Dateline: The Ozarks
Note: This post was originally published during a trip to Mom’s cabin in southwest Missouri during the 2007 Thanksgiving vacation.
I took the photo atop this post early this morning from the back deck of my mother’s home, perched on a bluff overlooking Table Rock Lake in southwest Missouri.
Mom’s home is a 45 minute drive from the nearest significant retail district. (There are, however, two huge tire wholesalers within three miles of us; had anyone on our Christmas gift list expressed an unfulfilled longing for a set of tires with an impressive warranty, we would have been golden.) With that geographical inhibition and the tenuous, extraordinarily slow dial-up internet connection abetting my characterologic reluctance to purchase goods or services within 30 yards of anyone else exhibiting similar behavior, we were well protected from the temptation to indulge in Black Friday’s traditional shopping ruckus.
Instead we spent today lolling about, reading, and, in place of tuning in to any of the three TV channels with signals capable of penetrating the airspace surrounding my mother’s abode,1 watching the DVD versions of the first seasons of MASH and Scrubs, which were the video selections da boyz shrewdly chose to bring along.
We also, however, donned our parkas to walk in the blustery cold to a boat launching area on the lake, pausing along the way to admire the cabin’s green metal roof installed this past year, which not only affords a less permeable barrier between the weather and the home’s interior than did its predecessor but also felicitously denies a perch to the local turkey vultures who had grown fond of using the ridge of the preceding roof as a roost. While turkey vultures appear less aggressively loathsome than some of their close avian brethren and are, as naturalists seem obligated to note, “one of God’s creatures,” a flock of vultures perching on the roof of the home of ones mother is not a vision that evokes comfort and serenity.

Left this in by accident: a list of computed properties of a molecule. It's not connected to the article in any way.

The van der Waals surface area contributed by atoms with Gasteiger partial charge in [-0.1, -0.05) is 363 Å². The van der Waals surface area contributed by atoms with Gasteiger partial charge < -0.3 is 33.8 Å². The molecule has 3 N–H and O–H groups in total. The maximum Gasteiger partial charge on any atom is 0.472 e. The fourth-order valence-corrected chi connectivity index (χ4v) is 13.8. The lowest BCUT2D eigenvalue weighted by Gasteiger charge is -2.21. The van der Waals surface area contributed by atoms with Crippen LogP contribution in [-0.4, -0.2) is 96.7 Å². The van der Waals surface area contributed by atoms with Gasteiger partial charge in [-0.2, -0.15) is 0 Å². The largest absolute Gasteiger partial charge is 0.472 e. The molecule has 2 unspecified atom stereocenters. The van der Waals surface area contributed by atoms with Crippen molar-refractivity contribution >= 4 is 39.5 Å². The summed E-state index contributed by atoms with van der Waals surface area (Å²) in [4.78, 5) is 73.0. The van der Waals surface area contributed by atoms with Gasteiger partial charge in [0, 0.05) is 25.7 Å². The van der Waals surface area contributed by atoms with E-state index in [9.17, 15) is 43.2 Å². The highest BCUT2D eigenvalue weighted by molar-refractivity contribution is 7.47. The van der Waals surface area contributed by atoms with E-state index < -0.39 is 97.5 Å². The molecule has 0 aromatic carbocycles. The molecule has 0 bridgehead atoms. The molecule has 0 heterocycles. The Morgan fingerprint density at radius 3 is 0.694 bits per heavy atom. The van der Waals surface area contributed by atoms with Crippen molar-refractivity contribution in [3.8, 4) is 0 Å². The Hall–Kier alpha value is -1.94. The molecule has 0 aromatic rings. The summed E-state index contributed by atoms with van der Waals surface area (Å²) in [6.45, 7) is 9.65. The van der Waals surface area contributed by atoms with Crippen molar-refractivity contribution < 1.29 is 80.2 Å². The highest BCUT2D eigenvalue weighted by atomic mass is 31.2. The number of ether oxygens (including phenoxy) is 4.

We also passed by and beheld the splendor of what is easily the local home most densely decorated with Christmas themed wire-frame, wooden, and blow-up figures, signposts for the North Pole, Candy Cane Lane, and other holiday destinations, huge Christmas cards, lights of all sorts and colors, wooden soldiers guarding the driveway, and, of course, signs supporting the Kansas City Chiefs. There is also a Duck Crossing warning sign that is, naturally, a permanent rather than seasonal installation.
Other Noteworthy Pastimes
My mother explained to da boyz that her living room TV was inoperative since being struck by lightning and we discussed whether there was any sense in trying to repair it rather than purchasing a replacement, Mesomorph2 wandered behind the fried and frizzled television, pushed the reset button and then hit the power button to simultaneously bring to an end the electromechanical problem and our now moot conversation about it.
Prodigal3 used a portion of today’s free time to set up the miniature DVD player that was one of our Christmas gifts to Mom last year. Happily, it had remained safe and sound in its unopened box since she removed it from its gift wrap 11 months ago. More significantly, he coerced his grandmother into learning how to use the thing, providing not only a tutorial but also a follow-up examination. We’re leaving Surf’s Up, a spectacularly well done animated flick featuring penguins, the decade’s official #1 cartoon species.
A drive to Eureka Springs, Arkansas, a town once known and visited for the medicinal powers of its waters, which has since become a magnet for ex-hippies, antique-buyers and –purveyors, motorcyclists, coffee shop sorts, admirers of Victorian and pseudo-Victorian homes, genuinely rustic locals, tourists of every ilk, and folks who seem to devote most of their energies to developing way too cute names for their shoppes4 brought the day’s activity agenda to an end.
After tonight’s traditional reprise of our Thanksgiving dinner in leftover mode, all that remains of this visit is packing, garnering a night’s rest, and making our way home.
While I always expect catastrophe to be lurking around every proverbial corner, this Thanksgiving trip to the matriarch of our tiny clan has been has gone so well that it has generated the suspicion that some vital flaw has been overlooked or, worse, that we’ve been doing something wrong all those other times.
It’s a nice kind of problem.
- One of those channels appears to be the broadcast pathway of the all snow all the time station while the other two preferentially display electronically generated pointillist approximations of the programs we view at home [↩]
- My 18 year old son [↩]
- My 21 year old son [↩]
- For example, an establishment of the White Hen/Quick Trip/7-Eleven genre located next to the “Something Or Other Inn” is called the “Inn-Convenience Store.” [↩]